Thursday, December 16, 2004

TV: Scorsese on Scorsese

Richard Schickel keeps himself busy. He’s writing for TIME magazine, supervising the restoration of classic films, and directing this Turner Classic Movies documentary. Which is in no way intended to promote the pending release of THE AVIATOR.

It’s essentially a ninety-minute interview punctuated by film clips, which means it’s impossible to screw up. Nobody talks movies like Scorsese.

He describes his great love of noir, saying how happy he was that Warner Brothers picked up MEAN STREETS because they made the best gangster films. It’s strange, then that his one overt attempt at making a movie in that mode – CAPE FEAR – is a misfire. The psychology of the characters may have been updated, but the movie is overheated and overwrought, with direction that calls attention to itself. The 1962 version, directed by journeyman J. Lee Thompson, is simpler, cleaner, and better.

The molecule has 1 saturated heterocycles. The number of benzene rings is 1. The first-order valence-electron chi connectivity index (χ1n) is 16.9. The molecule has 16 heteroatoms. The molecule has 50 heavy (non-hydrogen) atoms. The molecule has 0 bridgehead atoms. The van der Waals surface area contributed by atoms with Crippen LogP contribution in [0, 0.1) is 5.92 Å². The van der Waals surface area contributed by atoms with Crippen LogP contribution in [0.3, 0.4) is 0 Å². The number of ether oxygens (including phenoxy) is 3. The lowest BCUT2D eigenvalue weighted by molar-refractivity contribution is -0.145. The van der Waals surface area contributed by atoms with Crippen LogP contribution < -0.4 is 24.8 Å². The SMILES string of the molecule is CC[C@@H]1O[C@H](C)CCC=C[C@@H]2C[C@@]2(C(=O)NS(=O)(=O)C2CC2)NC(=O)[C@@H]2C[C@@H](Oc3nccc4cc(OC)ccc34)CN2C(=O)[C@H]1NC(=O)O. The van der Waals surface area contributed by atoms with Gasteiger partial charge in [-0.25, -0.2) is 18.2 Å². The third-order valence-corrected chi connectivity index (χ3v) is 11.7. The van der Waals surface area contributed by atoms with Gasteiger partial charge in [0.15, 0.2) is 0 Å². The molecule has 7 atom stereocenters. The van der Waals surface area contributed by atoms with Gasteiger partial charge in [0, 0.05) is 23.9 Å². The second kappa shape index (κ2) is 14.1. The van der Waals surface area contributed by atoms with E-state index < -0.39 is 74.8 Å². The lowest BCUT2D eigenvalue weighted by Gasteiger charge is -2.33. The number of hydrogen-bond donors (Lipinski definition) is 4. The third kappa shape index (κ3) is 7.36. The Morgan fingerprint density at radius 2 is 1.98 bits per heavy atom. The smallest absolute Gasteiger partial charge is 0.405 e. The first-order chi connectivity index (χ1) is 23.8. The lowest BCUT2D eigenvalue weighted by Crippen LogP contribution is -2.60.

A few of Scorsese’s films are given short shrift here. CASINO is only discussed in passing. There’s no mention of NEW YORK, NEW YORK, AFTER HOURS (for which he won Best Director at Cannes) or BRINGING OUT THE DEAD. But time is spent on my favorite Scorsese movie, 1983’s THE KING OF COMEDY. I watched it repeatedly in high school while everyone else was hung up on PORKY’S. No wonder I didn’t go to the prom.

Noticed: Bumper Sticker

Saw this on the back of a car festooned with Darwin fish –


I object to this on both political and pop cultural grounds.

Miscellaneous: Link

Sidney Lumet, master of the New York police thriller, will finally receive a much-deserved Oscar. I doubt we’ll see clips from A STRANGER AMONG US, starring Melanie Griffith as a cop who goes undercover in the Hasidic community, in the highlight reel. But you never know.